Only a few people know this about me; I’ve always wanted to host events. Not funeral receptions though but other corporate events like awards, entertainment events, fashion shows, business dinners etc. But despite always wanting it, I always ran when it seemed such opportunities were coming to me.
It wasn’t my ability to speak good English that was my concern. One of my main fears had always been my lisping. While growing up, people around me had always used that to make fun of me. They would mock me by repeating whatever word or sentence I said that lisping wouldn’t help me pronounce right. The earliest memory I have of such treatment was when I was still in nursery school. I could remember I was in Nursery 3 then because I and my sister had just moved to the school then. Two or three days later, I can’t remember exactly what happened but some boys in the class hid my chair and when I was told they were the culprit, I demanded they give it back to me, only that I didn’t say chair but “tear”. Till our primary session, I never saw the end of it. My classmates kept using it to torment me. The truth was that I never knew my inability then to pronounce the “ch” sounds was a problem till that encounter. I eventually learnt to pronounce words with “ch* sounds but other words were still a problem.
Another fear was that I wasn’t funny enough to add the element of humour while hosting.
Nevertheless, these didn’t stop me from pretending to host events. While washing plates or Clothes, I’d always imagine I was on a stage doing my thing. You’d actually think I was legit mad. I watched a lot of foreign event shows, made a lot of corrections on myself and by myself, I learnt how to speak gently so people could understand me regardless of my lisps. I learnt to enunciate syllables where needed so as to enable easy communication. These I did with the hopes that one day I would get the chance to host an event.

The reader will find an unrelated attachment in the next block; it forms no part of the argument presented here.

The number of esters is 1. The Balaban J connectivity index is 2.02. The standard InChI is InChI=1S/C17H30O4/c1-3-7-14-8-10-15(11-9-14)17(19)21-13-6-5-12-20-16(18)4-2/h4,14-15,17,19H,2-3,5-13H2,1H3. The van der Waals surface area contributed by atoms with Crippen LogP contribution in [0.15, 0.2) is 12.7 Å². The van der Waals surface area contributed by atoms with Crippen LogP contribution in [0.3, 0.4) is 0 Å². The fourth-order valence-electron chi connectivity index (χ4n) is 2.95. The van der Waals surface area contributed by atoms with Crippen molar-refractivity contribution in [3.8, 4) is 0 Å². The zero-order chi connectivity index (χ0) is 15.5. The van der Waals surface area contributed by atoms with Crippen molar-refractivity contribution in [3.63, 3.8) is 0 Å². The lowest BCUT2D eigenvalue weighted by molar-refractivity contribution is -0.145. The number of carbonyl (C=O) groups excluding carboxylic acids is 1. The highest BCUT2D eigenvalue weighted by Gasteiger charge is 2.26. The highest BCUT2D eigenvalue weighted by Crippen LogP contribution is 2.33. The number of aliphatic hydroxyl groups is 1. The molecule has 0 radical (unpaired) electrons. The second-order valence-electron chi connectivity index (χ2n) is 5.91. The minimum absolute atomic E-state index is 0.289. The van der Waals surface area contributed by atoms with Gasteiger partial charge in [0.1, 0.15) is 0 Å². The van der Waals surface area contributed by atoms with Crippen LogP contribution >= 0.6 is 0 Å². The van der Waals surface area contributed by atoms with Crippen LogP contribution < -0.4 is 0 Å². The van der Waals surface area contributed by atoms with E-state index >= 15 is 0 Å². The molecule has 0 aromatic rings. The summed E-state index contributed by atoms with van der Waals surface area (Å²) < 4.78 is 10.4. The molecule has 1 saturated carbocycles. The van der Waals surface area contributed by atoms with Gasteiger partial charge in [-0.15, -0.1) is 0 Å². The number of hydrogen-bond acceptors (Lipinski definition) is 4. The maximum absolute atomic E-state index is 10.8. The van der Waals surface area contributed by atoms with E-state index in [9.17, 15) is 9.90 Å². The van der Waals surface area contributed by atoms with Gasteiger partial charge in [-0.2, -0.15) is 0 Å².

Two Sundays ago, I finally got the chance to tick that off my wish list. Prior to the event, when I got the call, I was very sure it was time and when the D-Day came, even though I was scared at first, it eventually got easy. There were things I said that people laughed to but I didn’t push it because that wasn’t my thing. I realized that for someone who wasn’t a comedian like me, I just needed to focus more on delivery and self composure than making people laugh.
So what was the lesson I learnt from this experience? I was so afraid of going into this part of my life because of physical limitations when all I should have done was to work around those limitations and find a way to make it work out for me. That’s one thing that affects some of us. We look at situations around us and allow those situations to affect our dreams, to make us choose miserableness over fulfillment. Just start first, trust me, if you’re really supposed to be doing that thing and this is your time, it would work out.
I was very sure hosting was an ability in me but I let low self esteem take the wheel. Don’t let low self esteem into the vehicle of your future cause it never wants to take the back seat, it wants to be the driver.
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